identity for the benefit of personal branding in the context of business. They can also socialize
with family, friends and other people they have just met in a community without having to
leave the house. And they are very entertained by the existence of Instagram, because there are
many funny photos or videos that they can see on Instagram. Instagram can be accepted as an
effective social media in communicating. Because through Instagram, someone can
communicate directly with relatives or friends either from photos, videos or live. With the
development of social media, one of which is Instagram, people don't need to worry about
distance, because they can still share information, and can do business online too. For writing,
thank you very much to 40 millennial young mothers who were willing to be involved as
informants in this research. Where the mother chosen is heterogeneous in terms of age, work
status, but has the same features as the millennial generation and uses Instagram.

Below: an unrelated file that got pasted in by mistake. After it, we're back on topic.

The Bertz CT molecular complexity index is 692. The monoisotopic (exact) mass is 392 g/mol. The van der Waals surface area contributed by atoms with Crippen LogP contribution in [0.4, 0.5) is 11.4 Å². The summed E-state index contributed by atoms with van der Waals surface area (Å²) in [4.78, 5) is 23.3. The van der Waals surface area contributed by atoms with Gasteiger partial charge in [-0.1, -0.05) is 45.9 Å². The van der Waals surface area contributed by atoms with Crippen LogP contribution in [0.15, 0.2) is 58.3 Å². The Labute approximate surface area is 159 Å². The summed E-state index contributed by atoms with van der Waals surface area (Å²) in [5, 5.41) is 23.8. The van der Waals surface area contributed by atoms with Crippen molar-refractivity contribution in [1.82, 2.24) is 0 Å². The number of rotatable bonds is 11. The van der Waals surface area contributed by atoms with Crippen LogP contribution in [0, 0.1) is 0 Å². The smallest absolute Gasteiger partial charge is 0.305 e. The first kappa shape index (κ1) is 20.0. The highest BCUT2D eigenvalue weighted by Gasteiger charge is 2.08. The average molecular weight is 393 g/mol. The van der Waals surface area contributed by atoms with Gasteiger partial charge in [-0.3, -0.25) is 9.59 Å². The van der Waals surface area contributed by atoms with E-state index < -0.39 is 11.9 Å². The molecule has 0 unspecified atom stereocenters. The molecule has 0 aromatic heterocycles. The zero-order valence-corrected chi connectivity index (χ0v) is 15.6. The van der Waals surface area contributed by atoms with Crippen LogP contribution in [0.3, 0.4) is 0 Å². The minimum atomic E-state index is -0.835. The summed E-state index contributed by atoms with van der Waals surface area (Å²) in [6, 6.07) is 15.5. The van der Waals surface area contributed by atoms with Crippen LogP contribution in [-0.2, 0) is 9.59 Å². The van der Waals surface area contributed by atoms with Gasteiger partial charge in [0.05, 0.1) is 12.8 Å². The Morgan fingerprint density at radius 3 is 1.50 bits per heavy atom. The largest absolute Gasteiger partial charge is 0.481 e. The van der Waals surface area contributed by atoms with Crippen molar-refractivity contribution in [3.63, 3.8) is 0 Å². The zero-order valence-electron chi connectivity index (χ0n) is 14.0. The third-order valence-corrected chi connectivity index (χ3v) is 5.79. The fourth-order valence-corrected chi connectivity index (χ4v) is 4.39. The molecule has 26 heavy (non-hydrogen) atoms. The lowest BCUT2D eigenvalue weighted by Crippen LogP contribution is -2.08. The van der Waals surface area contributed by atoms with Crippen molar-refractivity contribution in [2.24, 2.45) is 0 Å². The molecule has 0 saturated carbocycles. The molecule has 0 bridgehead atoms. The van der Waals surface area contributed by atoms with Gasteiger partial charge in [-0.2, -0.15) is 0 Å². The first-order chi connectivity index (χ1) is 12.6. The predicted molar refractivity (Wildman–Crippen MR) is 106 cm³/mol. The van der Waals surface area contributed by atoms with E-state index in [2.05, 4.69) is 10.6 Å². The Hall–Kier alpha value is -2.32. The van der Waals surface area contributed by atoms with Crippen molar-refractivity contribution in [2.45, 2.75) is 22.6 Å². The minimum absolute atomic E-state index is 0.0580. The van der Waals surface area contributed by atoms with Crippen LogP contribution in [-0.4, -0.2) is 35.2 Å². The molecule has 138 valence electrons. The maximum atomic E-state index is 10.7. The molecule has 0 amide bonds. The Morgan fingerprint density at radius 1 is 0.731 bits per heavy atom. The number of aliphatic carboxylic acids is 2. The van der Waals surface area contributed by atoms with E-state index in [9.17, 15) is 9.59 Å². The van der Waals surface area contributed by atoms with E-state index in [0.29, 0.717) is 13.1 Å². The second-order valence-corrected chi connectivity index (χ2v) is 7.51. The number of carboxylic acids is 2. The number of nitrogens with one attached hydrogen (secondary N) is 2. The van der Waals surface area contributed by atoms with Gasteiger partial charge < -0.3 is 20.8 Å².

[1] Loudon, Katherine, Buchanan, Steven, & Ruthven, Ian. The Everyday Life Information Seeking
Behaviours of First-Time Mothers. Journal of Documentation: Bradford, Vol.72,No. 1, 24 – 46.
[2] Aksoy, H., Özsönmez, B. How Millennials' Knowledge, Trust, and Product Involvement Affect
the Willingness to Pay a Premium Price for Fairtrade Products?, 9, 95-112. (2019, Jul 16).
[3] Littlejohn, S. W. Theories of Human Communication. USA: Waveland Press (2017)
[4] Moleong, Lexy J. Metodologi Penelitian Kualitatif. Bandung:Remaja Rosdakarya (2010)
[5] [5] Kriyantono, Rachmat. Teknik Praktis Riset Komunikasi.Jakarta: Kencana (2009)